With a deed recorded Friday afternoon, a Quincy builder and contractor took ownership of what's left of a three decker at 97 Mt. Ida Rd., after years of legal efforts by its previous owner to get ISD to stop bothering him about the boarded-up eyesore.
Neighbors are hoping new owner Malcolm Barber, who has worked on a number of projects in Dorchester and South Boston, will soon start working to restore the property.
Eastern Housing Court Judge Marylou Muirhead actually approved Barber's $665,000 bid for the property in March, but the deed could not be recorded until after the Supreme Judicial Court ruled earlier this month that a receiver appointed by Muirhead could actually sell the property. Previous owner James Dickey lost the case in part because he'd set up an LLC to own the property and then insisted on representing it in court, despite state laws requiring corporations to be represented in court by a licensed attorney.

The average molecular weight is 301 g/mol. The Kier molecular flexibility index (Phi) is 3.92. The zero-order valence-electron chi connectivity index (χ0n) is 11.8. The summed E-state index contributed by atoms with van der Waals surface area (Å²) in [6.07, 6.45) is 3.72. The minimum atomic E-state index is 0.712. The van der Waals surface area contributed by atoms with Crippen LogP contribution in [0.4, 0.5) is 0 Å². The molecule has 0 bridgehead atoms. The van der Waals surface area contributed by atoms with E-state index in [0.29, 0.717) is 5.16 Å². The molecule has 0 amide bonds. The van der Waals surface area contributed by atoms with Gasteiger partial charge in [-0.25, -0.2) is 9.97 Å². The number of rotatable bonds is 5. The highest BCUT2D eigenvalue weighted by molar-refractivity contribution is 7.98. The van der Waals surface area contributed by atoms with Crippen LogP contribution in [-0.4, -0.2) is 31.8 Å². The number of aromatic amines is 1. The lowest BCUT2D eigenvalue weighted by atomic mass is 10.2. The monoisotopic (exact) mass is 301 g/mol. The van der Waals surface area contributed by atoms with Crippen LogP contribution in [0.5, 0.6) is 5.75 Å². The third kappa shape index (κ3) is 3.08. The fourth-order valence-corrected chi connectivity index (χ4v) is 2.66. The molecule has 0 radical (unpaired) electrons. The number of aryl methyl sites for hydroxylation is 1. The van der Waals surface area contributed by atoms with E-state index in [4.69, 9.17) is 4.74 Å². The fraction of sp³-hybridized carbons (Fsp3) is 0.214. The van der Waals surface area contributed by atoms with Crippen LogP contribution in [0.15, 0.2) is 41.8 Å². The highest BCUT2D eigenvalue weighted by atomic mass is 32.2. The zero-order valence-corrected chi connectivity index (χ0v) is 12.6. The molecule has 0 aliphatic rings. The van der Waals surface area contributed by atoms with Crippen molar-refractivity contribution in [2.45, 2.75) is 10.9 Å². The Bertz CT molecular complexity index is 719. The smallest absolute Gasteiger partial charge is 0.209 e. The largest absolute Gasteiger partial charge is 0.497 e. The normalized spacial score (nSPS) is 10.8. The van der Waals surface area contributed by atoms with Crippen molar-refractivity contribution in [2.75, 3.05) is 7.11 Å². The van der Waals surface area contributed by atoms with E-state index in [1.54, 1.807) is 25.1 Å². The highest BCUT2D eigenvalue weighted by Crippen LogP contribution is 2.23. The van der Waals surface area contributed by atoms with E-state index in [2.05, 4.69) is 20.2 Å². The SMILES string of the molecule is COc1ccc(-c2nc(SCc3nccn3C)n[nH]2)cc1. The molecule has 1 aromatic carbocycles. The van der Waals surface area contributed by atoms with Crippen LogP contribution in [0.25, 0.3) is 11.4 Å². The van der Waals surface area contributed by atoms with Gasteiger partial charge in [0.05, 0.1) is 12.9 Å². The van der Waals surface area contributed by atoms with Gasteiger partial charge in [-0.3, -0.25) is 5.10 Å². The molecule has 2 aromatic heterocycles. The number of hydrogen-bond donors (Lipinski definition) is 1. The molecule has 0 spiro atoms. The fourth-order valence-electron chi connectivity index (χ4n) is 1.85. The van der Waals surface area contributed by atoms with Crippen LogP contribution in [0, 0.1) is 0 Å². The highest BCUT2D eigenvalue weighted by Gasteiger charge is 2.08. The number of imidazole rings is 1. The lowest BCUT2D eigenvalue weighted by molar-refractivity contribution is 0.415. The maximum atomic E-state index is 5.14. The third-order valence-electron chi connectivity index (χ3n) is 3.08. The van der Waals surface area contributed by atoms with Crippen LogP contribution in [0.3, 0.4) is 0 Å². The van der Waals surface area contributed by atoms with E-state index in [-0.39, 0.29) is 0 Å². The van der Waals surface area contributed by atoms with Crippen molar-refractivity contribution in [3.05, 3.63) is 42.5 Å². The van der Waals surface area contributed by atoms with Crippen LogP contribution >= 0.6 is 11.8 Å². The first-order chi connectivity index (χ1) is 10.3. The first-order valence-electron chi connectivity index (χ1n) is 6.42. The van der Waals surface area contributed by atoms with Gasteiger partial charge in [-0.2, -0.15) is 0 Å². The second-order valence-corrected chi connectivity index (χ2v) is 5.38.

The receiver, real-estate attorney Stuart Schrier, will use the proceeds to pay off Dickey's mortgage on the property, the costs of cleanups done over the past year - including removing hundreds of cans of cat food and large amounts of debris - and paying off any liens and other debts associated with the property, including his own fee for acting as receiver.
The three decker suffered a fire in 2011 that left it uninhabitable. Dickey, who had already been feuding with ISD over conditions inside the building, launched a series of lawsuits in both state and federal court in an ultimately unsuccessful effort to get ISD to leave him alone that still bought him month after month of delay - often when he'd try to transfer a suit he filed in state court to federal court.
Dickey started out by alleging ISD was trying to deprive him of his due-process rights in ordering him to clean up the property, but later shifted to a different legal theory: That ISD and Housing Court judges were engaged in a conspiracy to deprive black homeowners of their properties. It was a theory that judges kept rejecting in part because Dickey is white, in part because he had nothing at all to do with the cases he claimed as proof of his theory.
Federal judges eventually told Dickey they were fed up with him and they were just not going to intervene in a dispute over the state sanitary code.
Housing Court will maintain supervision over the house until all violations are fixed and a certificate of occupancy is issued.